A bottle of wine's price tag can influence drinkers' palates, according to a new study by the Stanford Graduate School of Business and the California Institute of Technology.
If a person is told they are tasting two different wines and that one costs $5 and the other $45 when they actually are the same wine, the part of the brain that experiences pleasure will become more active when the drinker thinks they are enjoying the more expensive vintage, the study states.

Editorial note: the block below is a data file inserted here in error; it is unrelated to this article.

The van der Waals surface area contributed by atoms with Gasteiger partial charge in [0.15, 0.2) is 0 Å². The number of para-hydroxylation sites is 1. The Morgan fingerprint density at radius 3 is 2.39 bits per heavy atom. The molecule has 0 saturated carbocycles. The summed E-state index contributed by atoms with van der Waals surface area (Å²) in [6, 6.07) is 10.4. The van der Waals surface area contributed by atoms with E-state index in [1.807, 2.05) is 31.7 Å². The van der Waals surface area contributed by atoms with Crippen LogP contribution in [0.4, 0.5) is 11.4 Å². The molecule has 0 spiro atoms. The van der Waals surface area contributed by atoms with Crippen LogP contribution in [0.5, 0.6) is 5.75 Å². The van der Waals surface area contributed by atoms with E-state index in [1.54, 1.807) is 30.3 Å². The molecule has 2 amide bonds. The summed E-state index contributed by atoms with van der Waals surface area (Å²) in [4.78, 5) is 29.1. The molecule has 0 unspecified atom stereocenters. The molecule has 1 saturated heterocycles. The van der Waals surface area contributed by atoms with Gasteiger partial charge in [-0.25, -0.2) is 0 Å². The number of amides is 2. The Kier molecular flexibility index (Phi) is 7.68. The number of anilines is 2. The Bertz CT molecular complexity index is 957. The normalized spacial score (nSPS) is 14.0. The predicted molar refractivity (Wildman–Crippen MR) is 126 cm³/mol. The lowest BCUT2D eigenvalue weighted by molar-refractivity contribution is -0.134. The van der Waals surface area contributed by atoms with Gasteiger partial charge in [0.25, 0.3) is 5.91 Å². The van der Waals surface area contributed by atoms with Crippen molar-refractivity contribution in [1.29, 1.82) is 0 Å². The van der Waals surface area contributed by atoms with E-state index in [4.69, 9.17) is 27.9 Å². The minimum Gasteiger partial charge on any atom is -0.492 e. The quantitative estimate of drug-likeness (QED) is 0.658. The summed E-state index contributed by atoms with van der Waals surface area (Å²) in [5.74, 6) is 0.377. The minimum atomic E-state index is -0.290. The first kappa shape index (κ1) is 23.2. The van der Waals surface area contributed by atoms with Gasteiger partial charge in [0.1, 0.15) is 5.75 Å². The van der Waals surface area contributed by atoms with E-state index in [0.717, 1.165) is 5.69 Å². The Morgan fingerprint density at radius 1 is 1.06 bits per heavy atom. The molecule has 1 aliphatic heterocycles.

"What we document is the price is not just about influences of quality, but it can actually affect real quality," said Baba Shiv, professor of marketing at Stanford.
Shiv was among a group of researchers who used functional magnetic resonance imaging to conduct the study. They tested the subjects as they swallowed several different Cabernet Sauvignons through a pump attached to their mouths.
Eleven male graduate students at the California Institute of Technology participated in the study.